> > controlled.

> > From what I can see Bill Williams clearly states that his comments are
> > only his perceptions.
>
> Does this make his "comments" OK with you? If I said that it is my
> perception that Michelle Ivers is an ***[nasty speech removed]***

(you're

> probably too young to remember the great SNL skit from which that
> phrase is taken) would I be immune from criticism for having said
> it? I think not.
>
> > In my position as chief lurker, it appears that you have a reference
> > for how other people should behave and act, and what they should say
> > on this list.
>
> Of course I do. And you do as well or you would not have written this

post

> to me. I want (have a reference) to see substantive, intelligent posts

on

> topics related to PCT. You want (have a reference) to see me change my
> references (so that I want people say to say nasty things about me) so

as

> not to set up a perfect opportunity for counter-control.
> I would like CSGNEt to become a forum for dissemination of quality
> discussion about PCT modeling, research and applications. Maintaining
> quality is a control process; maintaining the quality of the
> discussions on
> CSGNet requires a willingness to control what gets onto CSGNet. I
> think Bill
> Powers' reluctance to control access to CSGNet has made CSGNet
> approximately
> useless as a venue for teaching and promoting PCT to a scientifically
> competent audience. Only those who already understand PCT quite well are
> willing to wade through the sewage on CSGNet in order to get to the
> occasional nugget.
>...
> Rick
> --
> Richard S. Marken
> MindReadings.com
> Home: 310 474 0313
> Cell: 310 729 1400

First I thought "we" were trying to avoid the arms race by holding back on
our flaming and being better CSGnet Citizens. I hoped that lurkers like me
would be encouraged to post and discuss. Second, we were just talking

about

the issues of nasty speech and the need to moderate it:

1. By self-moderation (an original post/reply that could be inflamatory),

by

not writing it or deleting it before sending it.
2. By group-moderation (advisors try to defuse the situation), to improve
message quality.
3. By censure-moderation (which NO ONE really wants), to prevent such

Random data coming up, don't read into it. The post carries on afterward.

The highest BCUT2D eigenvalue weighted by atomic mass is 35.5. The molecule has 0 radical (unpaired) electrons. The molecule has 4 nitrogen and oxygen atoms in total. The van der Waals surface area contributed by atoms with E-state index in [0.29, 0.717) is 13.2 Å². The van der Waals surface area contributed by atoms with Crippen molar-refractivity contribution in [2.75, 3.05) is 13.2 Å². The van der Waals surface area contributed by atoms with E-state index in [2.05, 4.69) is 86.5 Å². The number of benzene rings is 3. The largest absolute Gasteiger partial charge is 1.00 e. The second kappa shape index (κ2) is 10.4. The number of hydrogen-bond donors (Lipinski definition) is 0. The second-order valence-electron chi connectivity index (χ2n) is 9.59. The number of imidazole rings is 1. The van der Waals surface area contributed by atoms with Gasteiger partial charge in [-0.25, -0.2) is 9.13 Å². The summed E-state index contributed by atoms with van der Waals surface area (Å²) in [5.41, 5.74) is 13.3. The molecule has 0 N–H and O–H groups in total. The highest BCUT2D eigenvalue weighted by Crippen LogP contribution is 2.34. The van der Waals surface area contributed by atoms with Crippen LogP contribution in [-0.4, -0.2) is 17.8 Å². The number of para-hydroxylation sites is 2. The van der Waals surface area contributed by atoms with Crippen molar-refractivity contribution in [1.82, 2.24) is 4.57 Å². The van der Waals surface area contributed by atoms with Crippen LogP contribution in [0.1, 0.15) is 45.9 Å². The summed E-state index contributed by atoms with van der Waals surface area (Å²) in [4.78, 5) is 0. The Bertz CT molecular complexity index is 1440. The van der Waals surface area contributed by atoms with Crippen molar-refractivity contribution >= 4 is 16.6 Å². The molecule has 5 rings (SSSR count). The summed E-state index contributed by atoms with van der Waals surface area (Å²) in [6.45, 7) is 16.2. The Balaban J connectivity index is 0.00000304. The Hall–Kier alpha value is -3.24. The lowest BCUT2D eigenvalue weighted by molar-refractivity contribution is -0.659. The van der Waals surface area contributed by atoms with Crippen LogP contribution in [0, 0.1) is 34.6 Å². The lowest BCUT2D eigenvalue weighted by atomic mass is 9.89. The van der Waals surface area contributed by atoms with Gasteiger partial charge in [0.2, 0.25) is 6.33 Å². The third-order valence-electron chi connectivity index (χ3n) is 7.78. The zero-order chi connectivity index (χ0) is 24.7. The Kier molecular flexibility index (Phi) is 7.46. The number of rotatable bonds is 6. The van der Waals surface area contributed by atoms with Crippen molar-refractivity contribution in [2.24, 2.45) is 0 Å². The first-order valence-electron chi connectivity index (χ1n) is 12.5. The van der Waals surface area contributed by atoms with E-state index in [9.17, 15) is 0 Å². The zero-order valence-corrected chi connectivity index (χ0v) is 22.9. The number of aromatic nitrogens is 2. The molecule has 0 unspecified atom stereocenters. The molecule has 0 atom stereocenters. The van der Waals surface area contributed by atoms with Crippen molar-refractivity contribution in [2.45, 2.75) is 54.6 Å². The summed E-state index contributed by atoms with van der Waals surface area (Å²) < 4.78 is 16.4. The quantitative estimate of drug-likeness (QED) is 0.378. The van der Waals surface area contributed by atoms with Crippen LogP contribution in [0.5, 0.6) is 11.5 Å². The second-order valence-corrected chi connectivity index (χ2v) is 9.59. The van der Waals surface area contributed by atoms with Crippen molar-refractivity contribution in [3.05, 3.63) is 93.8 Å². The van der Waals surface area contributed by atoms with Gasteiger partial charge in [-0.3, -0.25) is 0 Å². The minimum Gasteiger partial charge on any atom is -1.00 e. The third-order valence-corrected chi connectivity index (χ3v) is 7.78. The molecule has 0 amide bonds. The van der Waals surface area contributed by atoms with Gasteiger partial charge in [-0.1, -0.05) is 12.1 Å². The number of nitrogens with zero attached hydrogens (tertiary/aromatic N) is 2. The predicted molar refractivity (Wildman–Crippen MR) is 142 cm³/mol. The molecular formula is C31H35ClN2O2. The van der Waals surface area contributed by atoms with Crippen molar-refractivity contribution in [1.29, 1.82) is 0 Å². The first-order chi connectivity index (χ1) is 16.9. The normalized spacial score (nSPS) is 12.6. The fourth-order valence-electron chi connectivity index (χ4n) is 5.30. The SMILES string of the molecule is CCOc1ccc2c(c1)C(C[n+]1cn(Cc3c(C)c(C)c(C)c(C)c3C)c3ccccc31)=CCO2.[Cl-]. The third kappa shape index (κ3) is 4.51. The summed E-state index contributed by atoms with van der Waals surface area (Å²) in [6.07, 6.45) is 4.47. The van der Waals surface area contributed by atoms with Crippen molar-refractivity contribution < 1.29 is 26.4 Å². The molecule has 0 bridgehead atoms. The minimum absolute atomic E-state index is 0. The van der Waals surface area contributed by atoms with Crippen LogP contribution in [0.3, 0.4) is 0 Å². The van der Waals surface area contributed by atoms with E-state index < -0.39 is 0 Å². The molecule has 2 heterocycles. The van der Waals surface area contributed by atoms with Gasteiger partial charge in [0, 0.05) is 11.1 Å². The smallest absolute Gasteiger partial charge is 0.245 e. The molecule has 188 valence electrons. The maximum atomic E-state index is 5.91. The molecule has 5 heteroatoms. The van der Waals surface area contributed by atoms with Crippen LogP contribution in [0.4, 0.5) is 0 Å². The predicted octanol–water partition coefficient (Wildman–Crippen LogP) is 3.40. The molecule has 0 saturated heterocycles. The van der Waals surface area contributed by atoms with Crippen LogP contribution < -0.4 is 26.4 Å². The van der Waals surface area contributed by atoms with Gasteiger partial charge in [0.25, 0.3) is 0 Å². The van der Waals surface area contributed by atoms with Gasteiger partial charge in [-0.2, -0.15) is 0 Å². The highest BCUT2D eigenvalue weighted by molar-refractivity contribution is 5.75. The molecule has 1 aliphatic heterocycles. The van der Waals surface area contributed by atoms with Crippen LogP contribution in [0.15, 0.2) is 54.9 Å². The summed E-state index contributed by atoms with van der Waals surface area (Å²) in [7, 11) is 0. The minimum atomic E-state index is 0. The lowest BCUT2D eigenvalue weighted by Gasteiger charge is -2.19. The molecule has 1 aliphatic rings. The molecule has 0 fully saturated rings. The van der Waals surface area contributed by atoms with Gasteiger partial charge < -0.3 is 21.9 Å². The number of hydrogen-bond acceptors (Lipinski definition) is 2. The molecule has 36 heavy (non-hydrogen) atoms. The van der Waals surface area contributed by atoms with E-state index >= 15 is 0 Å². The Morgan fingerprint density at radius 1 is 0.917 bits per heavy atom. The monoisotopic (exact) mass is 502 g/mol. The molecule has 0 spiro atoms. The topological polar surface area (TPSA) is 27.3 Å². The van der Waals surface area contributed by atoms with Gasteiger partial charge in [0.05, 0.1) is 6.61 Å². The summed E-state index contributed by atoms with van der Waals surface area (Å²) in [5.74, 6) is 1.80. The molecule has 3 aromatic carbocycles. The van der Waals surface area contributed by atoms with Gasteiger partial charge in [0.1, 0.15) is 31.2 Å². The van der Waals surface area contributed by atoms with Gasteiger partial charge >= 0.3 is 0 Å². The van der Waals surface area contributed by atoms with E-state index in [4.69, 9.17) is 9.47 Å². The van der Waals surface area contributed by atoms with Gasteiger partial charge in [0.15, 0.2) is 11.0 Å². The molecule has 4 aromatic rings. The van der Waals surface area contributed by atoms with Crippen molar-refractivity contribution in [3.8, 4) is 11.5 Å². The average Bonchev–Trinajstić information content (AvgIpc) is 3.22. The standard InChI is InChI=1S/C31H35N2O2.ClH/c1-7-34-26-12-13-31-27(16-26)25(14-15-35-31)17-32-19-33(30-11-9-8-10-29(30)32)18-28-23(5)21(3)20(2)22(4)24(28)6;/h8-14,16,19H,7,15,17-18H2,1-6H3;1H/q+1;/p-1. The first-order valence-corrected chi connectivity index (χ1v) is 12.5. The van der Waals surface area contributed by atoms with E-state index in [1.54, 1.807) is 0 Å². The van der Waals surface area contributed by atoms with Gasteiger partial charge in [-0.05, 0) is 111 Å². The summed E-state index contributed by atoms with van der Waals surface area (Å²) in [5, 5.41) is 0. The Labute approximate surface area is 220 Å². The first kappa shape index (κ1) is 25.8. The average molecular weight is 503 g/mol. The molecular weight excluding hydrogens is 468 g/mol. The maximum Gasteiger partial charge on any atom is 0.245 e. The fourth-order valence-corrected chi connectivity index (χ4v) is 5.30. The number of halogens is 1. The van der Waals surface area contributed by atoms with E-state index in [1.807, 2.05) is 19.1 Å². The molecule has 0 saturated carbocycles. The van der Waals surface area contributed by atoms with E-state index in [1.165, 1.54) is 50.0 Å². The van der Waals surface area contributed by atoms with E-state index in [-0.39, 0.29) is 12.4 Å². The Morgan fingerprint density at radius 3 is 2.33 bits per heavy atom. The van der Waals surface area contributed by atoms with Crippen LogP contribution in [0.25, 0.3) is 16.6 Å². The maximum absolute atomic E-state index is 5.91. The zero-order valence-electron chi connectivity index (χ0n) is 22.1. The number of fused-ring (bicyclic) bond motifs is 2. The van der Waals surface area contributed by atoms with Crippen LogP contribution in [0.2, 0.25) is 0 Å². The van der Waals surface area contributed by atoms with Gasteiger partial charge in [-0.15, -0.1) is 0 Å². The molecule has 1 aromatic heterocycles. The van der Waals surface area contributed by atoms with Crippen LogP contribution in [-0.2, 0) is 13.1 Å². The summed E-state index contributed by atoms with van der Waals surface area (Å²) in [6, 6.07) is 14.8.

messages from arriving.
4. By self-moderation of the replying person (who deletes or simply does

not

reply in kind) after the msg arrives.

In the messages arriving after this one, there is a typical positive
feedback loop (arms race) caused by one control system pushing against the
other. I thought we were talking about introducing ways to reduce error,

not

to increase it. The bottom line is, I thought, that the CSGnet was a forum
where people take care in replying when they disagree (even

metaphorically)

and in the way they present arguments. Nasty speech is one of the

perceptual

battles "we" are always fighting about. Therefore it must be a controlled
variable in the hierarchy of each person who contributes toward that
discussion. I am not being coercive, trying to control your behavior.

Rather

I am disturbing the net in suggesting a new controlled variable somewhere

at

the level of program, principle, or perhaps system-image. Is this a
reasonable change in the net that disturbs enough to cause some
reorganization out there? I offer these texts for reflective reading:

Carter, Jay (2003). Nasty people. Contemporary Books.
Elgin, Suzette Haden (1997). How to disagree without being disagreeable.
Wiley.
Madelyn Burley-Allen (1995). Listening: The Forgotten Skill. Wiley.
Powers, William (1998). Making sense of behavior. Benchmark.

I really fretted over sending this, wondering if I would increase or

reduce

···

the problems we have been seeing. I see this as a strategy to reduce
problems, and thereby gain a better forum.

--Bryan

[From Rick Marken (2004.03.24.1510)]

Bryan Thalhammer (2004.03.24.104)--

After all that discussion on CSGnet about moderation, flaming, etc., etc., I
find *this* (much condensed and snipped by me) in my CSGnet mailbox:

[From Rick Marken (2004.03.23.0900)]

Michelle Ivers (2004.03.19.8.35 EST)

From what I can see Bill Williams clearly states that his comments are
only his perceptions.

Does this make his "comments" OK with you? If I said that it is my
perception that Michelle Ivers is an ***[nasty speech removed]*** (you're
probably too young to remember the great SNL skit from which that
phrase is taken) would I be immune from criticism for having said
it? I think not.

First I thought "we" were trying to avoid the arms race by holding back on
our flaming and being better CSGnet Citizens.

I don't see it as a flame. Where's the flame? It sounds to me like I'm
saying that it would _not_ be OK for me to say that this was my perception.
If anything, I'm flaming myself.

Best

Rick

···

--
Richard S. Marken
MindReadings.com
Home: 310 474 0313
Cell: 310 729 1400

From[Bill Williams 24 March 2004 8:30 PM CST]

In the sequence of postings Rick concludes the sequence by saying something
which "in my perception" is extremely profound.

[From Rick Marken (2004.03.24.1510)]

> Bryan Thalhammer (2004.03.24.104)--

> After all that discussion on CSGnet about moderation, flaming, etc.,

etc., I

> find *this* (much condensed and snipped by me) in my CSGnet mailbox:
>
>> [From Rick Marken (2004.03.23.0900)]
>>
>>> Michelle Ivers (2004.03.19.8.35 EST)
>>>
>>> From what I can see Bill Williams clearly states that his comments are
>>> only his perceptions.
>>
>> Does this make his "comments" OK with you? If I said that it is my
>> perception that Michelle Ivers is an ***[nasty speech removed]***

(you're

>> probably too young to remember the great SNL skit from which that
>> phrase is taken) would I be immune from criticism for having said
>> it? I think not.

> First I thought "we" were trying to avoid the arms race by holding back

on

> our flaming and being better CSGnet Citizens.

I don't see it as a flame. Where's the flame?

I think it is a PCT principle that if you can not perceive an error you can
not correct the error. Rick is saying plainly enough that he does not
perceive having made an error.

What more is there to say?

Bill Williams